Anang G Alfian | CRCS | Wednesday Forum Report
As a product of the globalized world, social media have created a virtual space of communication and interaction. Many people use it with enthusiasm as it helps humans build communication and connectivity much faster than ever before. On the other hand, many consider this phenomenon a challenge for living ethically and productively.
Dealing with this topic, Wednesday Forum on February 9th 2017 held a discussion on “wefies” (group self-portraits posted on social media) in relation to the Islamic concept of riya’ (showing off piety). The two speakers, Fatimah Husein, currently teaching at CRCS/ICRS as well as UIN Sunan Kalijaga, and Martin Slama of the Institute for Social Anthropology at the Austrian Academy of Sciences, presented the emerging phenomenon of online piety in Indonesia, especially on how Muslims rethink riya’ in today’s popular “wefie” culture. The presentation was based on Husein’s article titled “The Revival of Riya’: Displaying Muslim Piety Online in Indonesia” which has been submitted for a virtual issue of American Ethnologist and Slama’s research project on “Islamic (Inter)Faces of the Internet: Emerging Socialities and Forms of Piety in Indonesia” funded by the Austrian Science Fund.
Fatimah Husein and Martin Slama observed that media are central to the articulation of Indonesian Muslims’ pious life. They further gave examples of online communities such as ODOJ (One Day One Juz) and wefies practices among Muslims during religious rituals, traveling, or pengajian (religious gathering). This phenomenon, they argued, requires Muslims to deal with the riya’ question, because during the last two decades showing off one’s Islamic piety mediated by smartphones and the Internet has become widespread.
In cases such as the ODOJ community and wefies practices, there is an ambiguity of perception of piety as it is displayed on social media. While this technology can advantageously facilitate piety, it also may potentially lead to riya’, which Muslims must avoid. The question asked then is whether or not these practices, such as reporting that one has read a juz of the Qur’an, constitutes an act of riya’ and, if so, what strategy Muslims should use to avoid it.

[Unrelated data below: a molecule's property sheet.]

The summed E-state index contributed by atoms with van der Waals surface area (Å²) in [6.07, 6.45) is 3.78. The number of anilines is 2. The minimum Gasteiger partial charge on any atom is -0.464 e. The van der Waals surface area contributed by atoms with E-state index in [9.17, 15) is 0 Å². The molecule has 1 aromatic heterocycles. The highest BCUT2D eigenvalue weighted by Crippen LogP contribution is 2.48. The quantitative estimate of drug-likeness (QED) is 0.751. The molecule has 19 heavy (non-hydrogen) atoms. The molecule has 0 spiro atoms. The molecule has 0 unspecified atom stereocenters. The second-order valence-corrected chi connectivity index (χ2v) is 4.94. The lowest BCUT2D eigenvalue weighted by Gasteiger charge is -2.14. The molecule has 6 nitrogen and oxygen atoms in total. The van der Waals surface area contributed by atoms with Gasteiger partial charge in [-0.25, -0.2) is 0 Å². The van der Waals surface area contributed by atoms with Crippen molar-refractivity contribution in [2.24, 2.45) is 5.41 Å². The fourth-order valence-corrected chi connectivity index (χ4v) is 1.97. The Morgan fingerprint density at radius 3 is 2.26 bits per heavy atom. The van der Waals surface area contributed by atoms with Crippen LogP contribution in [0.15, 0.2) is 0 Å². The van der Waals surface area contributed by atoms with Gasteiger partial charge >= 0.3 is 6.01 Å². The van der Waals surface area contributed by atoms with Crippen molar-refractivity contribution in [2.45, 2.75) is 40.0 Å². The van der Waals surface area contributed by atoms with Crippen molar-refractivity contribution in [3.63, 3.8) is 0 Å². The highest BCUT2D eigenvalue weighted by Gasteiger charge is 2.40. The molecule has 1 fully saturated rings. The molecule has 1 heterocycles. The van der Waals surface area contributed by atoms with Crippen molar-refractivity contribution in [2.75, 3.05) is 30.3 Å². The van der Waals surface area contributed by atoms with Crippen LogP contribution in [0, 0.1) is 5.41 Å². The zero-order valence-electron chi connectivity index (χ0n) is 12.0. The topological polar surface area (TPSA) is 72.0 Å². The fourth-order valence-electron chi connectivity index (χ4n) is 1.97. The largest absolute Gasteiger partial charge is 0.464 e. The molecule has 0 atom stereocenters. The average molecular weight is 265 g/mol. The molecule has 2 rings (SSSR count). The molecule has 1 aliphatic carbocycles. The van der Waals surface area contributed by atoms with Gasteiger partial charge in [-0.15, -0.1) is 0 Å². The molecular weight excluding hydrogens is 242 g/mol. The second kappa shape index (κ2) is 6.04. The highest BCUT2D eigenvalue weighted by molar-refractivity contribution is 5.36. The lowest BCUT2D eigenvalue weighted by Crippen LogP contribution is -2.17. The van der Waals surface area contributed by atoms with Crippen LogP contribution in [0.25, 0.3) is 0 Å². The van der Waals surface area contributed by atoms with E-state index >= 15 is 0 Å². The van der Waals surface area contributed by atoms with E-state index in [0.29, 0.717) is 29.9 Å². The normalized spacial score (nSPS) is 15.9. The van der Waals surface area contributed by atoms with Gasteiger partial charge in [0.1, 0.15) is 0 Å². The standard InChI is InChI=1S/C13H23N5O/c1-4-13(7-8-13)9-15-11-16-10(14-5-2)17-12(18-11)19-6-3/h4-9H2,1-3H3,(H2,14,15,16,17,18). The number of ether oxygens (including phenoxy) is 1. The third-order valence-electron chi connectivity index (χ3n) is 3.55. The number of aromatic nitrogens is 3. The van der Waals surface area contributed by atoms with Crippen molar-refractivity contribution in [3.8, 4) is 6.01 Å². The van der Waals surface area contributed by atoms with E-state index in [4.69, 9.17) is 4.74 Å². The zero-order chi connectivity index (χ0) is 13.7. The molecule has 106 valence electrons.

Explaining one of the definitions of riya’, Fatimah Husein quoted Quraish Shihab stating that riya’ is commonly defined as “the act of showing off our ‘ibadah (worship) with the hope to be praised by others before, during, or after conducting that activity”. The sufi al-Muhasibi, Husein continued, said that riya’ is “a barrier to Allah’s receipt to human prayer” and, according to al-Ghazali, “is unlawful, and even constitutes a form of polytheism: worshipping the self in addition to Allah.”
In the Q&A session after the presentation, a participant delivered her view that “wefies” can be a kind of da’wah and technology has made her more knowledgeable of Islamic teachings. She further argued that riya’ can only be known inwardly, by looking at someone’s intention. Responding to this, Husein said that the concern of riya’ actually came from her respondents, which points to a widespread worry of committing riya’. She gave an example of one of her respondents who consulted her ustadz and received the answer that riya’ goes back to one’s deep intention. If the act is accompanied by good intention, the ustadz argued, it is no problem. According to Husein, worries concerning riya’ were also expressed by an ODOJ member who consulted her religious teacher. Her teacher then, as she explained, distinguished the good from the bad riya’, a distinction which is, again, based on intention.
The presentation by Fatimah Husein and Martin Slama referred not only to the theological debate about riya’ but also emphasized riya’ as social phenomenon using an anthropological perspective. Because of the widespread concern with regard to riya’ and because there is no single answer to the issue, they suggested that by recognizing the spectrum of how people cope with the problem of riya’ , we can understand how and why this issue is currently re-emerging.
*Anang G Alfian is CRCS student of the 2016 batch